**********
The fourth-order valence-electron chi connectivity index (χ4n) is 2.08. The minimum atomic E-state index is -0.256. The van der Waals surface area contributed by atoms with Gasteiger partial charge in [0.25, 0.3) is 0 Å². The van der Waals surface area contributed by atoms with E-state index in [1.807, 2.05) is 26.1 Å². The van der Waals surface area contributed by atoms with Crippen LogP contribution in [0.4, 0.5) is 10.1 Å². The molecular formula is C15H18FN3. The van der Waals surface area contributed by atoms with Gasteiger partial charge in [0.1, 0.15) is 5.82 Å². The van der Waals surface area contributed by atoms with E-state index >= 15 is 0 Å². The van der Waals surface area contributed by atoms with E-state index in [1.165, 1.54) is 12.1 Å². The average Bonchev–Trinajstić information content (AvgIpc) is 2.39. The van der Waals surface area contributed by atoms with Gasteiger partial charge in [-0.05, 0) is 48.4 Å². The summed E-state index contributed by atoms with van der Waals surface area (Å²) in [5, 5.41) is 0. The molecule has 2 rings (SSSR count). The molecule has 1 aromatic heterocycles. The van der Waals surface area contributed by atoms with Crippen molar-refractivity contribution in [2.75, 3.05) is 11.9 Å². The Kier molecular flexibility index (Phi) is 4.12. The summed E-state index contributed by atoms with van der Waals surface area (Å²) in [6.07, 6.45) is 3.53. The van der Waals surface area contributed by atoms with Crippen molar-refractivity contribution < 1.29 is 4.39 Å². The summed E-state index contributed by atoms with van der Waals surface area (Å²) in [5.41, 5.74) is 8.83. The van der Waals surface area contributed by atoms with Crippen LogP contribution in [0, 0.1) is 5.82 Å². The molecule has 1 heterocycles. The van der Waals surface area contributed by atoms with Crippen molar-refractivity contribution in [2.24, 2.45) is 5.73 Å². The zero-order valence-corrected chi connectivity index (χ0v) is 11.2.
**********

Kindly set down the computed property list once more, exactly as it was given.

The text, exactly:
The fourth-order valence-electron chi connectivity index (χ4n) is 2.08. The minimum atomic E-state index is -0.256. The van der Waals surface area contributed by atoms with Gasteiger partial charge in [0.25, 0.3) is 0 Å². The van der Waals surface area contributed by atoms with E-state index in [1.807, 2.05) is 26.1 Å². The van der Waals surface area contributed by atoms with Crippen LogP contribution in [0.4, 0.5) is 10.1 Å². The molecular formula is C15H18FN3. The van der Waals surface area contributed by atoms with Gasteiger partial charge in [0.1, 0.15) is 5.82 Å². The van der Waals surface area contributed by atoms with E-state index >= 15 is 0 Å². The van der Waals surface area contributed by atoms with E-state index in [1.165, 1.54) is 12.1 Å². The average Bonchev–Trinajstić information content (AvgIpc) is 2.39. The van der Waals surface area contributed by atoms with Gasteiger partial charge in [-0.05, 0) is 48.4 Å². The summed E-state index contributed by atoms with van der Waals surface area (Å²) in [5, 5.41) is 0. The molecule has 2 rings (SSSR count). The molecule has 1 aromatic heterocycles. The van der Waals surface area contributed by atoms with Crippen molar-refractivity contribution in [2.75, 3.05) is 11.9 Å². The Kier molecular flexibility index (Phi) is 4.12. The summed E-state index contributed by atoms with van der Waals surface area (Å²) in [6.07, 6.45) is 3.53. The van der Waals surface area contributed by atoms with Crippen molar-refractivity contribution < 1.29 is 4.39 Å². The summed E-state index contributed by atoms with van der Waals surface area (Å²) in [5.41, 5.74) is 8.83. The van der Waals surface area contributed by atoms with Crippen LogP contribution in [0, 0.1) is 5.82 Å². The molecule has 1 heterocycles. The van der Waals surface area contributed by atoms with Crippen molar-refractivity contribution in [2.24, 2.45) is 5.73 Å². The zero-order valence-corrected chi connectivity index (χ0v) is 11.2.